Grade 12 students at Brooks Secondary School can finally breathe as the school has announced plans for a Class of 2020 graduation celebration. This year’s festivities will stand out from the rest as changes will be made to help keep graduates, students and school staff safe from the effects of COVID-19.
Brooks principal Bill Rounis announced the plan for the new celebration on May 21, saying graduates and their immediate family will have a chance to go to Max Cameron Theatre at the school over two days, June 23 and 24, for the celebration. This will give each graduate a chance to walk across the stage in their fancy dress or suit, and have their family watch as they celebrate a giant milestone.
Although the graduates won’t be able to shake hands with the teachers or trustees who will be on stage with them, “a graduate who is receiving a scholarship will be given their scholarship while they cross the stage,” said Rounis.
Grade 12 student Rhianna Williams is looking forward to graduation and celebrating it, despite the circumstances.
“The part of graduation that I was most looking forward to was being in a big group with all my friends,” said Williams.
For Williams and her grad class, it was a strange and confusing time when they were unsure if a celebration was even going to happen. Before Rounis’ announcement, Williams said she found many graduates were just confused about what was going on.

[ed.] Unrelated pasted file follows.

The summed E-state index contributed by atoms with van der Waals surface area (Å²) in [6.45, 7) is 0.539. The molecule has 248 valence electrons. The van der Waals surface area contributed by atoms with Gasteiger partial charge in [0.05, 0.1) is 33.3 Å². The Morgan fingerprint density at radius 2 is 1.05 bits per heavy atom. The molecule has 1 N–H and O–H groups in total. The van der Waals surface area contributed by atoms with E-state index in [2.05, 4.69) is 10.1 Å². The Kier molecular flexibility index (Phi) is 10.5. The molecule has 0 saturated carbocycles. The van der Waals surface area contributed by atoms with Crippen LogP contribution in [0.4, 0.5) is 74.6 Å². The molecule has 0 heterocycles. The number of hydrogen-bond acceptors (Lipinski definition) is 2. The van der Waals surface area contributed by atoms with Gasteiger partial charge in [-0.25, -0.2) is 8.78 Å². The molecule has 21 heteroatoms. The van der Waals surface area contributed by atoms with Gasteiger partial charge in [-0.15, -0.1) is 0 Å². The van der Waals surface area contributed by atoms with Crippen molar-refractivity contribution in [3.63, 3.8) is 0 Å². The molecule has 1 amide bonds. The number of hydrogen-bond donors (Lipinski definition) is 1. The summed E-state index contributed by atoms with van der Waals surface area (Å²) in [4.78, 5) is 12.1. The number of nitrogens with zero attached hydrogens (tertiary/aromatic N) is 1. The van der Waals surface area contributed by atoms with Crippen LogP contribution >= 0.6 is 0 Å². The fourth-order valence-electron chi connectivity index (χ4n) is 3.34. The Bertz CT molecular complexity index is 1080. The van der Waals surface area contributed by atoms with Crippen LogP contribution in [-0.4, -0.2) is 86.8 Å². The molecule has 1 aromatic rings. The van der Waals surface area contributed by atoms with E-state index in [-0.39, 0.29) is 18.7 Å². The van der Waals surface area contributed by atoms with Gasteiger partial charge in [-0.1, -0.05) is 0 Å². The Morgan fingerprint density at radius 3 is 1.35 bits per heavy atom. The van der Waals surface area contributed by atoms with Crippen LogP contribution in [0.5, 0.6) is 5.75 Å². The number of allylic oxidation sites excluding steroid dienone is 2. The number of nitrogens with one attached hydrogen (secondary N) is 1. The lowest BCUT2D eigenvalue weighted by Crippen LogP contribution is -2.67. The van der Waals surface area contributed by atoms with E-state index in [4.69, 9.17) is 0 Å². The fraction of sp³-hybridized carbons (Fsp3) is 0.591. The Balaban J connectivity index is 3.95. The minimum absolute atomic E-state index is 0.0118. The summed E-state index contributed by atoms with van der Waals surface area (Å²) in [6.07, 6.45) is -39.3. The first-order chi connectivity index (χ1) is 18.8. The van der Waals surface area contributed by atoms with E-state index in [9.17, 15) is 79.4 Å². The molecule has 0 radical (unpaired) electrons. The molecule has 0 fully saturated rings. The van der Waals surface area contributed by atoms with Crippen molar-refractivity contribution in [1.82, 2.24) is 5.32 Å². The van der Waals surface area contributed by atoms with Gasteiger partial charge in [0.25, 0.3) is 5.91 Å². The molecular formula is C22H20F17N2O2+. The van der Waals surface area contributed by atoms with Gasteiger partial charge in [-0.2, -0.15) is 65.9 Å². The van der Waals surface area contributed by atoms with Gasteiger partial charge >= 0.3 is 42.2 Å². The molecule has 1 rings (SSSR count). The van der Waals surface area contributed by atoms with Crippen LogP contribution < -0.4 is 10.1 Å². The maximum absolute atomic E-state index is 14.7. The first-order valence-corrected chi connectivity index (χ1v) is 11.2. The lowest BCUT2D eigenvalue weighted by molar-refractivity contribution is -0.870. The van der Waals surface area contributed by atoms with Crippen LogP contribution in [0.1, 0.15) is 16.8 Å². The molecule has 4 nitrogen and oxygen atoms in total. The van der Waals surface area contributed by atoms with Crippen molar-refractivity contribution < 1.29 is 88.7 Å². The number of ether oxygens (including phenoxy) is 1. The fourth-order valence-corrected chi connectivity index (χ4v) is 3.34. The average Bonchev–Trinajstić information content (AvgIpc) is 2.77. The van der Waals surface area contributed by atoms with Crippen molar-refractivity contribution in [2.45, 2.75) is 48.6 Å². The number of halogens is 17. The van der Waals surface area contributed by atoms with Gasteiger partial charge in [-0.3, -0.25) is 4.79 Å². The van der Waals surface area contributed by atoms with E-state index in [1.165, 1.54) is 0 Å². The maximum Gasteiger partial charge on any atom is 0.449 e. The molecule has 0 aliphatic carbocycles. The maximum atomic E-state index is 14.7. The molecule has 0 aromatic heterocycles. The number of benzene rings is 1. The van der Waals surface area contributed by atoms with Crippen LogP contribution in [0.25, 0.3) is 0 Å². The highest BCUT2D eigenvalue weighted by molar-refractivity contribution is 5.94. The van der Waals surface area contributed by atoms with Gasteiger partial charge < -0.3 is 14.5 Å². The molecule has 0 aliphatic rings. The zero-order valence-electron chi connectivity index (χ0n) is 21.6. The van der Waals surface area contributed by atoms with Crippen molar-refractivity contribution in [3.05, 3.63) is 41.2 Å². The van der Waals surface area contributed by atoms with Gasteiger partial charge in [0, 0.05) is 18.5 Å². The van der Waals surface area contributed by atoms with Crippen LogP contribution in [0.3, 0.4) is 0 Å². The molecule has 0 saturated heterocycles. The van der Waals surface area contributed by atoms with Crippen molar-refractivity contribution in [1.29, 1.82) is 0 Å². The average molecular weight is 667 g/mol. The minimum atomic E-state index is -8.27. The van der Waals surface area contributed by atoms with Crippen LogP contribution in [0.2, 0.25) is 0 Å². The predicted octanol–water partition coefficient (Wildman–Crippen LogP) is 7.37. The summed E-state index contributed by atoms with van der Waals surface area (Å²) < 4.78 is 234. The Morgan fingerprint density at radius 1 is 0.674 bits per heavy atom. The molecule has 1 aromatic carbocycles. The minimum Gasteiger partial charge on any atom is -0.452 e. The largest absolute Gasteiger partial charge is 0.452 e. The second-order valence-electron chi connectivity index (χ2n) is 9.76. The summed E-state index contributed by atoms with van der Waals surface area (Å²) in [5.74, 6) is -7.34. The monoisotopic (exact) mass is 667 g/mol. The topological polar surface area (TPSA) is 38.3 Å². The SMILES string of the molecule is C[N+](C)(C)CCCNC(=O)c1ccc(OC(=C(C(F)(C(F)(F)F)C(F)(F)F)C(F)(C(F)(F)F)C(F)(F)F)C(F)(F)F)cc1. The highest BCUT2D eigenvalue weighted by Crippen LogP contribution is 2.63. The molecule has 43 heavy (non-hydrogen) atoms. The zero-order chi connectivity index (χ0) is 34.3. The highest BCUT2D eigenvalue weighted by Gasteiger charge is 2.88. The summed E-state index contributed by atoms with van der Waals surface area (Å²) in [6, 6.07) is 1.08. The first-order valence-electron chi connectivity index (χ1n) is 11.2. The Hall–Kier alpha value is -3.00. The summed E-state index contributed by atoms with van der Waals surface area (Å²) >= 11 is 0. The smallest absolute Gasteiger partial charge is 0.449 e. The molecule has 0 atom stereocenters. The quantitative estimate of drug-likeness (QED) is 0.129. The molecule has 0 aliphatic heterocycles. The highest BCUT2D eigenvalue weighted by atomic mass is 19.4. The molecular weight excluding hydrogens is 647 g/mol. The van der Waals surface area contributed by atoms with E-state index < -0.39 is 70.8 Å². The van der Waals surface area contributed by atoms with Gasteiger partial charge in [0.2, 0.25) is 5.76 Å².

“A lot of us have looked forward to this for a long time, so having it taken away so quickly is upsetting,” she added. “I think a lot of people just want to know what is going to happen, if anything.”
When planning for the celebration, Rounis said he worked with many other high school principals on Vancouver Island, as well as faculty and the grade 12 grad committee.
Pamela Ellis, a teacher at Brooks who has been a part of the grad committee since 2013, said that before the school had to be shut down due to COVID-19, the grad committee “was well underway in planning for the Grand March.”
Ellis said once new plans for this year’s celebration started, it was all hands on deck with many teachers volunteering to help out. Of course, the planning did not go without any bumps, she added.
“The most challenging part would have to be the emotional part of missing out on things,” said Ellis.
It then became another job for everyone to move past the emotions to be able to find a solution on how to have the best and safest celebration possible.
The grad committee “is still working hard,” said Ellis. “We still have Zoom meetings every week.”
Along with the rest of school, Ellis wants to work with the students as much as possible.
Now that the school has announced its plans, Williams and her classmates can finally figure out how they are going to style their hair and decide what shoes to wear, knowing they will soon be able to walk across the stage.
“After finding out about the new ceremony, I was happy that we are being recognized this year,” said Williams. “I appreciate that everyone is trying to celebrate our grad even though we can’t all be together right now.”